After the plaintiff was discharged from the Coast Guard, he applied to the Discharge Review Board to upgrade his discharge and reenlistment code. AR 0234. Although the Discharge Review Board recommended that the plaintiff's discharge “should stand as issued, ” AR 0100, the Commandant disagreed “due to a procedural flaw in [the plaintiff's] discharge, ” AR 0099, 0235. The Commandant corrected the plaintiff's record to show an Honorable discharge “for Miscellaneous/General Reasons, ” but did not upgrade the plaintiff's reenlistment code. AR 0099, 0235. The Commandant did not explain the “procedural flaw” that he found in the plaintiff's discharge in his Memorandum, see AR 0099, but the Board subsequently determined that “the Commandant's decision to upgrade the [plaintiff's] discharge to Honorable and his narrative reason for separation to ‘Miscellaneous/General Reasons' appears to have been based on a finding of error concerning the processing of the [plaintiff's] rebuttal statement, ” AR 0039. The Board stated that “it appears that the Personnel Command may not have received [the rebuttal statement] nor reviewed it before issuing the [plaintiff's] discharge orders.” AR 0254.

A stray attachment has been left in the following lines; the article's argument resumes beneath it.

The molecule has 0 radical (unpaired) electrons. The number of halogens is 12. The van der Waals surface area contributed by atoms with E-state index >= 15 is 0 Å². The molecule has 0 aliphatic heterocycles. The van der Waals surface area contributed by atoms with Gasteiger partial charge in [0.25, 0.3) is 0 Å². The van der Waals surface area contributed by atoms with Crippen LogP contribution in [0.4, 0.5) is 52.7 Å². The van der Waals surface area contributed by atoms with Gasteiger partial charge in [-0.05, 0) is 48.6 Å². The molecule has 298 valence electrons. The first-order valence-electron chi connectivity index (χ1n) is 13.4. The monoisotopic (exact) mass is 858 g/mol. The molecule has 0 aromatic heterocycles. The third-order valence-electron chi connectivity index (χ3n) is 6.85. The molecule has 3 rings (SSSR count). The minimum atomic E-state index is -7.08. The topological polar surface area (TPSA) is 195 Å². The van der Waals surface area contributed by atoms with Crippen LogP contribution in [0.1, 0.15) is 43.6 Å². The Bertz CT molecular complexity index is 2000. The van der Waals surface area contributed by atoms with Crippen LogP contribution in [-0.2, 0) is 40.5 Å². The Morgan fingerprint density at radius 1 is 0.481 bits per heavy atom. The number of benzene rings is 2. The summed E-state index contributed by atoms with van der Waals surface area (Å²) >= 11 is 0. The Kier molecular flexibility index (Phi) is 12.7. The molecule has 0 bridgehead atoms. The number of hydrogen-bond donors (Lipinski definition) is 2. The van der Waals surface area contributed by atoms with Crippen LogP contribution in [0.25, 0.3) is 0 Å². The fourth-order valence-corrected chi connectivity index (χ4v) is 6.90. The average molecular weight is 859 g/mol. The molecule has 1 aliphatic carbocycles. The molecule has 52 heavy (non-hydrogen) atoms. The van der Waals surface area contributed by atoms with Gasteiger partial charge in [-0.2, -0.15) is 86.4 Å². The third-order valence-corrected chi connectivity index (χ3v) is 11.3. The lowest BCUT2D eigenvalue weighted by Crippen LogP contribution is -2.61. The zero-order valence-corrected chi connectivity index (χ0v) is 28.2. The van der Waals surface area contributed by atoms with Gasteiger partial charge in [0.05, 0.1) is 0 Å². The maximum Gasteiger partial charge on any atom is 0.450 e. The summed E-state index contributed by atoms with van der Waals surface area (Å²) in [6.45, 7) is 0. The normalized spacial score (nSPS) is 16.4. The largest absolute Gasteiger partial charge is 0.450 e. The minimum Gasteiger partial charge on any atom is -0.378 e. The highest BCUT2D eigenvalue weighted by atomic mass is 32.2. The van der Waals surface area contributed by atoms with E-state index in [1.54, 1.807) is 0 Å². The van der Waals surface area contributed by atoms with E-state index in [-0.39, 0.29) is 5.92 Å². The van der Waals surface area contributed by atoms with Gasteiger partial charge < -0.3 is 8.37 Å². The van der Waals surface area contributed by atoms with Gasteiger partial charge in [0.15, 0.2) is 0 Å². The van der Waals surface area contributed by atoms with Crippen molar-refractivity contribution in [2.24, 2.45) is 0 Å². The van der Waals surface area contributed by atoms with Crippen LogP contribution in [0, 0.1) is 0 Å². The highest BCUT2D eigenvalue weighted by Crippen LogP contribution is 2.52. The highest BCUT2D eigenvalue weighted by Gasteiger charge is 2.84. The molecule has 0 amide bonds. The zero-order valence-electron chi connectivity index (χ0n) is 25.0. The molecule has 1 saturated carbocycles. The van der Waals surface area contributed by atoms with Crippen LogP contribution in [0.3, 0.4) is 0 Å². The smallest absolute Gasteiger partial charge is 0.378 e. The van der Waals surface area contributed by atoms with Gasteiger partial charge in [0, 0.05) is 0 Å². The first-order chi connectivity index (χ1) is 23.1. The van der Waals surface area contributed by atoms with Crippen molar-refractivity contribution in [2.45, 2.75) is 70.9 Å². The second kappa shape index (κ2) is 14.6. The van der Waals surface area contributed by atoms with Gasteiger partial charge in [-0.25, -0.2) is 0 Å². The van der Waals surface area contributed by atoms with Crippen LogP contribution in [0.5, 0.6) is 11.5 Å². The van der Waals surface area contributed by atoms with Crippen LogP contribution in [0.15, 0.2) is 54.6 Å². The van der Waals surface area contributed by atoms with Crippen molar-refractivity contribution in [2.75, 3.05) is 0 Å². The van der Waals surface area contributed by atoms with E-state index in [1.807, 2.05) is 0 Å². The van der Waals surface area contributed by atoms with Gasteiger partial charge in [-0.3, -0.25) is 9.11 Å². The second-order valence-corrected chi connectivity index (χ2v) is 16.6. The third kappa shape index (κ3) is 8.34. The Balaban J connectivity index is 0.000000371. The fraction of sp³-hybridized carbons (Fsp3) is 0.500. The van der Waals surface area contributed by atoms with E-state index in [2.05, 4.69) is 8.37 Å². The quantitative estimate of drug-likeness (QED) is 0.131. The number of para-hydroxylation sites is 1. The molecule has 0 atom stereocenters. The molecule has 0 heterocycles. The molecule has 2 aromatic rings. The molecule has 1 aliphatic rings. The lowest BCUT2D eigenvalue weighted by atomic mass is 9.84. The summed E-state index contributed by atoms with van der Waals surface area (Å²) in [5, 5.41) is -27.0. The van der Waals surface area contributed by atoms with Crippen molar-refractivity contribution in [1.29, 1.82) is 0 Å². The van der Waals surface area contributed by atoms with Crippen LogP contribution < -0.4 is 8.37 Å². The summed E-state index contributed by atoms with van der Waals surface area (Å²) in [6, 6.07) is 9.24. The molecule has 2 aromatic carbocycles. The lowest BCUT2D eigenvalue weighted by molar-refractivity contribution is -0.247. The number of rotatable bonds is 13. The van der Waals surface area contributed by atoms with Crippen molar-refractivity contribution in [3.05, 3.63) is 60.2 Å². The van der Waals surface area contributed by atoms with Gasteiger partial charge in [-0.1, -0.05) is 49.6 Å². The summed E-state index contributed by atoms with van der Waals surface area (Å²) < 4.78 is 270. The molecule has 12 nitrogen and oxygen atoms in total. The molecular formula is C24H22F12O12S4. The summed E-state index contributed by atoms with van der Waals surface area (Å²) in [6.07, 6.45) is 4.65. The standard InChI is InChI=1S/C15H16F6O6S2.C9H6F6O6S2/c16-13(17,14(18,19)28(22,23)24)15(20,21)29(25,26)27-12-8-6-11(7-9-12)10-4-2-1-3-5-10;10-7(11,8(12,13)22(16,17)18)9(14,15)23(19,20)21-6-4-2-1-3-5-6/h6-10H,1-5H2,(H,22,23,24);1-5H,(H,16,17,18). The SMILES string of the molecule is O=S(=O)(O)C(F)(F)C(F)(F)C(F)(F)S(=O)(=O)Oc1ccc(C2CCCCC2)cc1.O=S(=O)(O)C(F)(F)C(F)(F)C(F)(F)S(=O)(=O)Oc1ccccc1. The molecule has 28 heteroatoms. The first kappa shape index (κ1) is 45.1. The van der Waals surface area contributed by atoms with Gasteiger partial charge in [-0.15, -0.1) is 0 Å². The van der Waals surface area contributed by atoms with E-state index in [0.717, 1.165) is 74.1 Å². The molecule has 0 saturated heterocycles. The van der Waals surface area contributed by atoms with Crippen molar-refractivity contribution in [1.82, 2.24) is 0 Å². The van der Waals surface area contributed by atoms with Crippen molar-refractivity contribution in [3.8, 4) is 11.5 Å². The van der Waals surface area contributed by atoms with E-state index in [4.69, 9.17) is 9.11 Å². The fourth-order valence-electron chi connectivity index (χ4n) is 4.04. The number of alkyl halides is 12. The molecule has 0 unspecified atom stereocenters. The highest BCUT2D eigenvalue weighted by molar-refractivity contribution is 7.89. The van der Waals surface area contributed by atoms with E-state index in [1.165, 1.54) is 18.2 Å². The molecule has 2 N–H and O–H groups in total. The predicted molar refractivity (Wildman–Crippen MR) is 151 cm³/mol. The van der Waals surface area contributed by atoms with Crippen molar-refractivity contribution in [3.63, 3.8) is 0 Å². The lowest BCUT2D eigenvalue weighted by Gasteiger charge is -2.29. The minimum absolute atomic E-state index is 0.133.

D. The Board's Decisions

         Thereafter, the plaintiff “filed an application with [the Board] requesting a change in the reenlistment code from RE-4 (ineligible to reenlist) to RE-1 (eligible to reenlist).” Compl. ¶ 44; see also Def.'s Mem. at 11.[5] The plaintiff alleged that “his chain of command railroaded his discharge . . . in retaliation for his decision to file a formal [equal employment opportunity] complaint against his supervisor, who had harassed him because of his religion.” AR 0016. The Board denied his request on August 20, 2009. See AR 0016, 0041. The plaintiff then filed a request for reconsideration of the Board's decision on September 4, 2009, based on the submission of additional evidence-the complete report of investigation of the plaintiff's equal opportunity complaint-as well as the “legal and factual errors made on behalf of the [ ] [B]oard.” See AR 0276. The Board denied the plaintiff's request for reconsideration on May 27, 2010. See AR 0224, 0256.

         E. This Civil Action